On August 17, 1942 the deceased, Charles W. Wells, entered into a contract of life insurance with the Prudential Insurance Company of America. This policy when issued contained the name of his then wife, Helen V. Wells, as sole beneficiary. After their divorce decedent exercised his power to change the beneficiary and on May 11, 1955 named Margaret E. Lonie, fiancee, as the primary beneficiary, and her three children, Sandra Lonie, Graham Lonie and Norman Lonie, as alternate or contingent beneficiaries. The decedent later married Margaret E. Lonie, and thereafter Charles W. Wells, Jr. was born of the union; and the wife was, on the date of death of decedent, enceinte with child, born subsequently and named Moira Wells. Needless to say, no other change of beneficiary was made, hence this action.
On February 8, 1958 Charles W. Wells died from wounds inflicted by gun shots, for which his wife, Margaret E. Wells, was tried and convicted of murder in the second degree; and for which she is presently confined in prison.
Suit was instituted by plaintiff as administrator of the decedent's estate to secure payment to him of the $5,000
policy. Defendants are the insurance company, the aforesaid five children and the widow. By interpleader on cross-claim the monies have been paid into court and the insurance company discharged. Default has been entered against the widow, the convicted murderess. Guardians ad litem have been appointed for all children, they being minors.
Plaintiff and the guardian ad litem for the two children born of the marriage between the deceased and the convicted murderer contend the proceeds should be paid to the administrator. The guardian ad litem for the three older children born of the previous marriage of the widow and convicted murderer who are the named alternate or contingent beneficiaries, contends the proceeds should be paid to him, for their exclusive benefit.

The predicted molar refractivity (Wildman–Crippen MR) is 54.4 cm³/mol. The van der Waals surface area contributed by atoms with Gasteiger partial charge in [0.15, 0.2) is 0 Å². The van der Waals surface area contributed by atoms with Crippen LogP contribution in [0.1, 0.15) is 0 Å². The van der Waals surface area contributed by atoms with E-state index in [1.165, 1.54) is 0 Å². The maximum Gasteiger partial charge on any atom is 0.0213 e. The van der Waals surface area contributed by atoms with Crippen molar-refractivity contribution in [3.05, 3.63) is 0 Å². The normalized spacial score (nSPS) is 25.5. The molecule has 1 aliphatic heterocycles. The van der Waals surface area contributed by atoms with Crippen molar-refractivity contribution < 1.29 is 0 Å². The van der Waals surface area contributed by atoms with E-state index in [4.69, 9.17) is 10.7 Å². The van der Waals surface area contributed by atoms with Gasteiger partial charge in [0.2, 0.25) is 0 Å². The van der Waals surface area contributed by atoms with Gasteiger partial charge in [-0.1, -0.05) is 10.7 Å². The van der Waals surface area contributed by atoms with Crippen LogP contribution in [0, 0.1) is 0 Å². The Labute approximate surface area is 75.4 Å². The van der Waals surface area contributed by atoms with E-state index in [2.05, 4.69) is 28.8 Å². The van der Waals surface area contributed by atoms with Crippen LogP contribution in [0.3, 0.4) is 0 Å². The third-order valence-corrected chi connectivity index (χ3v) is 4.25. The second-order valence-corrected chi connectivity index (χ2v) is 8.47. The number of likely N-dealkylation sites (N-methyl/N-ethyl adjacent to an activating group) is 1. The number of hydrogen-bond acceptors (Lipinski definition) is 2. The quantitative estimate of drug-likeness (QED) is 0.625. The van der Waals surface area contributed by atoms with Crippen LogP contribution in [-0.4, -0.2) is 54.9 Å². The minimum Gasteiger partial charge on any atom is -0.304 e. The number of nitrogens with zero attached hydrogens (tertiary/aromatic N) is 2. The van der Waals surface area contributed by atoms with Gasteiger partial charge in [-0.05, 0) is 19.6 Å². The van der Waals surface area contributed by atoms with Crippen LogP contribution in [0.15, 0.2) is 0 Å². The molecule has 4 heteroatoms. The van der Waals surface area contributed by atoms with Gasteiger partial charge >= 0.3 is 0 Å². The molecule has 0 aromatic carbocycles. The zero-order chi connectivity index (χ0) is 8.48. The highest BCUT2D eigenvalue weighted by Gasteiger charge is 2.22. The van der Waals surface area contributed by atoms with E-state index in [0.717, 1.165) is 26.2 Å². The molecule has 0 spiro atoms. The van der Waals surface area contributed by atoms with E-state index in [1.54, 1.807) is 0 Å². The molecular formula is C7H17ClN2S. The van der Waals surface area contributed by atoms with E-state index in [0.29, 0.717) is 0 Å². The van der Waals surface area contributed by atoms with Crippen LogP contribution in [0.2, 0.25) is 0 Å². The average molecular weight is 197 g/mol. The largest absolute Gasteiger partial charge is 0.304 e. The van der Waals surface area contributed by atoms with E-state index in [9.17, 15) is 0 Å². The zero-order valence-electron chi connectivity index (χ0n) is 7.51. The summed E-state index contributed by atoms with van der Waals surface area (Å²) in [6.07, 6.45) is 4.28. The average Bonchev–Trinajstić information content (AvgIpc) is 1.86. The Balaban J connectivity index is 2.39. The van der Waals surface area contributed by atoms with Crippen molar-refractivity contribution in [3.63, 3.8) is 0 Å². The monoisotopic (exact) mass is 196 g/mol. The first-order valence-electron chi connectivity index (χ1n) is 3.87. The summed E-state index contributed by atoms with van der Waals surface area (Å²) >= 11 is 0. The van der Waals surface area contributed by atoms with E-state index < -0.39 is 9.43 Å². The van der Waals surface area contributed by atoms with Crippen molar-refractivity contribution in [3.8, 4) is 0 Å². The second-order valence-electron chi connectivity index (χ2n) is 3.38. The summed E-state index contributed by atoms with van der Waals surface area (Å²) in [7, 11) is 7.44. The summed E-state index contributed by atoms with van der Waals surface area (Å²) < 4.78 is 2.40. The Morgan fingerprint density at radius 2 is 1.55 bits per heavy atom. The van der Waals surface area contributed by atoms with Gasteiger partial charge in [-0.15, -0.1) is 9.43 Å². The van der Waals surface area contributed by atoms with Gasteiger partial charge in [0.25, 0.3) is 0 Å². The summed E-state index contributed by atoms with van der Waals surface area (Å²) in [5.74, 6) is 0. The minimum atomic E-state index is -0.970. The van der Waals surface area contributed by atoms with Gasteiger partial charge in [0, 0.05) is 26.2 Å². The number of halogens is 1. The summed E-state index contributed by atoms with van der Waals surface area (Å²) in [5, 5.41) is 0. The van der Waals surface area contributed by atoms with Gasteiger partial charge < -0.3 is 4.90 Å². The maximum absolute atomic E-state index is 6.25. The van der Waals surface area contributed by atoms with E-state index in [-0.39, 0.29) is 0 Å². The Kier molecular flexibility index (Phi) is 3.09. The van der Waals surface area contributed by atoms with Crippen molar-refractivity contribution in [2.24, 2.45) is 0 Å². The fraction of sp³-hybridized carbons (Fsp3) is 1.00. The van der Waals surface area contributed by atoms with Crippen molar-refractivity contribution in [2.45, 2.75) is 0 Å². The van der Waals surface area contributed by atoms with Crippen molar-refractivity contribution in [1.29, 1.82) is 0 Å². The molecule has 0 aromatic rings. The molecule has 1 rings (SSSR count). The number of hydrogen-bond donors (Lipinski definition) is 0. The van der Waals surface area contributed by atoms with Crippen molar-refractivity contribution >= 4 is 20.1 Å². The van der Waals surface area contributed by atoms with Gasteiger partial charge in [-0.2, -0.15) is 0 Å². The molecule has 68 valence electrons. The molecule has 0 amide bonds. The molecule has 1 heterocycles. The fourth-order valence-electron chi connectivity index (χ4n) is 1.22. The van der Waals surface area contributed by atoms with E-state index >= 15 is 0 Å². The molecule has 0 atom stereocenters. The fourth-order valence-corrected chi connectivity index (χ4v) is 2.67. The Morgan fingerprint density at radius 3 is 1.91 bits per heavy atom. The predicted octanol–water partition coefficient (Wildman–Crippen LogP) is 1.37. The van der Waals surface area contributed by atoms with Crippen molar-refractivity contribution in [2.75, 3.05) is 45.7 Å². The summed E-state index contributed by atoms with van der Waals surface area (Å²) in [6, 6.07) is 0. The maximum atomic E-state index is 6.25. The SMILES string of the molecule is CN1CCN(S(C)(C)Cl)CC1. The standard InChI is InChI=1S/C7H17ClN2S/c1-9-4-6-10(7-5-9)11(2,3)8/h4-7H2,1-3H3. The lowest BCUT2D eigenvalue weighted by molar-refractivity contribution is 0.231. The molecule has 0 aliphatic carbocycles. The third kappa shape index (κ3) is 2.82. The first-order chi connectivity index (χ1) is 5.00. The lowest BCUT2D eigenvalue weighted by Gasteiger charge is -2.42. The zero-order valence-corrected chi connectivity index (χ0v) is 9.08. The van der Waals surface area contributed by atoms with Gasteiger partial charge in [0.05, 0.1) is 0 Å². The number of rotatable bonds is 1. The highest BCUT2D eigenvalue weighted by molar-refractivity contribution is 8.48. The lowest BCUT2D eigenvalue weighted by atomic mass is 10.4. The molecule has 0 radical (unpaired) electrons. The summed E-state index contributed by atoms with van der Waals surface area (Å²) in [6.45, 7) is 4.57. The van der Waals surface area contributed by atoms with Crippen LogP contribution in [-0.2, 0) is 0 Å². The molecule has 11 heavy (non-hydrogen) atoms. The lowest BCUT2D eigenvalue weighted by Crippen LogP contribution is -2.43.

The policy of insurance contained this written provision as a beneficiary rider form:
"A beneficiary designated in this rider shall be entitled to payment only if he or she is living at the death of the insured and if there is not then living a beneficiary designated in a prior class." (Emphasis supplied.)
As stated by Chief Justice Vanderbilt in Neiman v. Hurff , 11 N.J. 55, 60 (1952):
"To permit the murderer to retain title to the property acquired by his crime as permitted in some states is abhorrent to even the most rudimentary sense of justice. It violates the policy of the common law that no one shall be allowed to profit by his own wrong ' nullus commondum capere protest de injuria sua propria.'" See Merrity v. Prudential Insurance Co. , 110 N.J.L. 414 (E. & A. 1933), and Swavely v. Prudential Insurance Co. , 10 N.J. Misc. 1 (Sup. Ct. 1931).
The same reasoning has been universally declared as one of public policy, that the murderer shall not benefit by his deed either through insurance proceeds or property rights.
The question as to who shall receive said insurance proceeds as between the personal representative of the insured's estate and the alternate ...